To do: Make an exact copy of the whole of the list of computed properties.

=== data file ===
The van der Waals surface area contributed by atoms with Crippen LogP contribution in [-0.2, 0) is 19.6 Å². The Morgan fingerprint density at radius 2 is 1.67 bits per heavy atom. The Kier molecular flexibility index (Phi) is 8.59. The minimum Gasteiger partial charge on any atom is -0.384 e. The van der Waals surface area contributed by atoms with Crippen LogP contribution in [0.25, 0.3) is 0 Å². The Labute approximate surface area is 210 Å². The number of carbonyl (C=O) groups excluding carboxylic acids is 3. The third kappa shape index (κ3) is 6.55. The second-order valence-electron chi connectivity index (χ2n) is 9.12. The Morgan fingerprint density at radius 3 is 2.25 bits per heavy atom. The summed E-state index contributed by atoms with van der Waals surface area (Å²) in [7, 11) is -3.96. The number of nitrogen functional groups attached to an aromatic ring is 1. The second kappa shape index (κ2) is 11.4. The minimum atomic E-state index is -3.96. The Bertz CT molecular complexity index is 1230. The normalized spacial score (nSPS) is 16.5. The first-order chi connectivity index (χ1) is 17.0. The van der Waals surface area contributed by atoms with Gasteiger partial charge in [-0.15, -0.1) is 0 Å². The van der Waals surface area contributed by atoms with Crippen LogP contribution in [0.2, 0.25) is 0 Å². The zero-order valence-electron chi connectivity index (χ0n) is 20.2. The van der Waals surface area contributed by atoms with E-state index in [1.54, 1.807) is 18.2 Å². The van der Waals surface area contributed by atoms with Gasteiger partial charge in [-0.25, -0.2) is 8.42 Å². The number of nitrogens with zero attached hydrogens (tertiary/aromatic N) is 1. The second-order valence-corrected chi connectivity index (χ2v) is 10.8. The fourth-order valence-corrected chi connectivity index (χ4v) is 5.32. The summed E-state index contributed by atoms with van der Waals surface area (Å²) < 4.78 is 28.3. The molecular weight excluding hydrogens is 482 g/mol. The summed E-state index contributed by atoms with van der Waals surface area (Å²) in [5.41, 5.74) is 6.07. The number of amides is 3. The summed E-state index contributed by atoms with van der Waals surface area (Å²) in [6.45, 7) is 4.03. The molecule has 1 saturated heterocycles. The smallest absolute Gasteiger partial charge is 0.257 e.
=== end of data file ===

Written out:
The van der Waals surface area contributed by atoms with Crippen LogP contribution in [-0.2, 0) is 19.6 Å². The Morgan fingerprint density at radius 2 is 1.67 bits per heavy atom. The Kier molecular flexibility index (Phi) is 8.59. The minimum Gasteiger partial charge on any atom is -0.384 e. The van der Waals surface area contributed by atoms with Crippen LogP contribution in [0.25, 0.3) is 0 Å². The Labute approximate surface area is 210 Å². The number of carbonyl (C=O) groups excluding carboxylic acids is 3. The third kappa shape index (κ3) is 6.55. The second-order valence-electron chi connectivity index (χ2n) is 9.12. The Morgan fingerprint density at radius 3 is 2.25 bits per heavy atom. The summed E-state index contributed by atoms with van der Waals surface area (Å²) in [7, 11) is -3.96. The number of nitrogen functional groups attached to an aromatic ring is 1. The second kappa shape index (κ2) is 11.4. The minimum atomic E-state index is -3.96. The Bertz CT molecular complexity index is 1230. The normalized spacial score (nSPS) is 16.5. The first-order chi connectivity index (χ1) is 17.0. The van der Waals surface area contributed by atoms with Gasteiger partial charge in [-0.15, -0.1) is 0 Å². The van der Waals surface area contributed by atoms with Crippen LogP contribution in [0.2, 0.25) is 0 Å². The zero-order valence-electron chi connectivity index (χ0n) is 20.2. The van der Waals surface area contributed by atoms with E-state index in [1.54, 1.807) is 18.2 Å². The van der Waals surface area contributed by atoms with Gasteiger partial charge in [-0.25, -0.2) is 8.42 Å². The number of nitrogens with zero attached hydrogens (tertiary/aromatic N) is 1. The second-order valence-corrected chi connectivity index (χ2v) is 10.8. The fourth-order valence-corrected chi connectivity index (χ4v) is 5.32. The summed E-state index contributed by atoms with van der Waals surface area (Å²) < 4.78 is 28.3. The molecular weight excluding hydrogens is 482 g/mol. The summed E-state index contributed by atoms with van der Waals surface area (Å²) in [5.41, 5.74) is 6.07. The number of amides is 3. The summed E-state index contributed by atoms with van der Waals surface area (Å²) in [6.45, 7) is 4.03. The molecule has 1 saturated heterocycles. The smallest absolute Gasteiger partial charge is 0.257 e.